Chris Stangl said...

After I posted this, I spent some time reading non-film-nut reactions to SPEED RACER via Google blog searches. The results seem to be pretty simple: people who haven't been deterred by reviewers and see the movie end up loving it. Regular people and kids and, generally, audiences who don't operate film blogs. Anime-trained viewers are particularly responsive. Unless I miss my guess, in five years everyone's going to be climbing all over themselves to make up for dismissing the film.

I tried to pipe in at Scanners, but the discussion may has probably died by now. Obviously Jim Emerson is an astute viewer and articulate writer, but I'm puzzled by the general thrust of his argument that the Wachowski brothers are sloppy new school directors who don't shoot and edit action in a coherent way. Because it seems to me that all their films demonstrate a remarkable gift and deep love of constructing screen space.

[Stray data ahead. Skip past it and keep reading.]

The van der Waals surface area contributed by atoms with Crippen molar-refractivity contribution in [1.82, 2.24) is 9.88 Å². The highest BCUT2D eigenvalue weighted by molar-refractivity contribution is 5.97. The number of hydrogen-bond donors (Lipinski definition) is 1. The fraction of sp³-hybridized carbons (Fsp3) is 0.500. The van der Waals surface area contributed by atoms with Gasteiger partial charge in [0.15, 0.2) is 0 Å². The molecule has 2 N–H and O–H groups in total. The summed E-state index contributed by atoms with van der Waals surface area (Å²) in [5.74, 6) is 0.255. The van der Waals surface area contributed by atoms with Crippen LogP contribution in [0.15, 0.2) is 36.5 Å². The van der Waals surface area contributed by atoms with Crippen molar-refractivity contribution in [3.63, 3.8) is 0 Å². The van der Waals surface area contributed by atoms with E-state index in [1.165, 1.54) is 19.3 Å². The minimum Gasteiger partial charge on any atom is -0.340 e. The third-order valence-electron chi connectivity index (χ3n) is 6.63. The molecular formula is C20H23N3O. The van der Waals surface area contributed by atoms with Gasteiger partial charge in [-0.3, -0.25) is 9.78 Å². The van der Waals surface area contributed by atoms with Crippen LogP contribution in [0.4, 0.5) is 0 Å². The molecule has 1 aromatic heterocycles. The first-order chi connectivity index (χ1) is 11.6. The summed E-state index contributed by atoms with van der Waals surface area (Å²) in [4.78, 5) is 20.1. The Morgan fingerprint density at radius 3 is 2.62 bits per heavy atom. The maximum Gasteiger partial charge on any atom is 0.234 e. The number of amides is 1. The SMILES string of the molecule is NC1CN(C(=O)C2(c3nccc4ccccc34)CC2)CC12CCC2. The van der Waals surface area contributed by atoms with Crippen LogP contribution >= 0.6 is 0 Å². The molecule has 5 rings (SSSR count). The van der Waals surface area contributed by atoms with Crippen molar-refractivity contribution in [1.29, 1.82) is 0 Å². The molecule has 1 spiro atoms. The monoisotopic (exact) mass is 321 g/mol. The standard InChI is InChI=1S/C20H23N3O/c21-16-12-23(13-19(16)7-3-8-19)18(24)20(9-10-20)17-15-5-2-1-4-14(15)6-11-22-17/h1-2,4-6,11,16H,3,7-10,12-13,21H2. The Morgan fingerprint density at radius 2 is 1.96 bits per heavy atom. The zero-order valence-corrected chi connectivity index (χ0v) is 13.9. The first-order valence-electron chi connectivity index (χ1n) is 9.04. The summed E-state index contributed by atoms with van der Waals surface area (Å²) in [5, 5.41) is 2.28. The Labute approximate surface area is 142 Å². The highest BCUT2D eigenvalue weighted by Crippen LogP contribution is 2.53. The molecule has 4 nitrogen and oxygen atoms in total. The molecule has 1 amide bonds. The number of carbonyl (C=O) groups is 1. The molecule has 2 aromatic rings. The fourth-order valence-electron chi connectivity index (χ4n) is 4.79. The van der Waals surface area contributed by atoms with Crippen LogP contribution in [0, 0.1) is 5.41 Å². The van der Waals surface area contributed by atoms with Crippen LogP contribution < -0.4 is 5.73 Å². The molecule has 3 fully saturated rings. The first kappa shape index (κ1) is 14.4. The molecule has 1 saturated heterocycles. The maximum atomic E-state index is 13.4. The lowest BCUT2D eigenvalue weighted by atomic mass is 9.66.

I have to admit, I'm not a big IMAX fan, mostly because the theaters are so ugly, seating is cramped and I feel like I'm being strapped into a carnival ride. The total visual immersion is exciting though, and sort of reminds me of plugging your face into a kinetoscope viewer: with nowhere else to look and the optical field filled, the spectatorial space collapses into the film. I did attend one show of SPEED RACER in the Mann which was completely empty save for me. That was very strange, I missed the sense of being in one of the movie's stadium audiences, but at least no one was text messaging.

Dennis Cozzalio said...

Thanks for your comment over at Scanners. You made the point I'd made earlier, only in a more convincing way-- the movie is about motion, and to try to understand it or debunk it by isolating visual images as a way to prove its incoherent is to miss the point. I just saw it again, for probably the last time theatrically, in a glorified closet on the top floor of the Beverly Center, and the auditorium was filled with people cheering and laughing in all the right places. I even struck up a conversation with five people on the way out, all of them expressing disbelief that the movie could have been dismissed in the way it was. I think you're right, Chris-- this is going to be a movie that five or ten years from now either everybody will be claiming to have loved from the beginning or will have people falling all over themselves to reassess. I really appreciate your writing on it, here and elsewhere.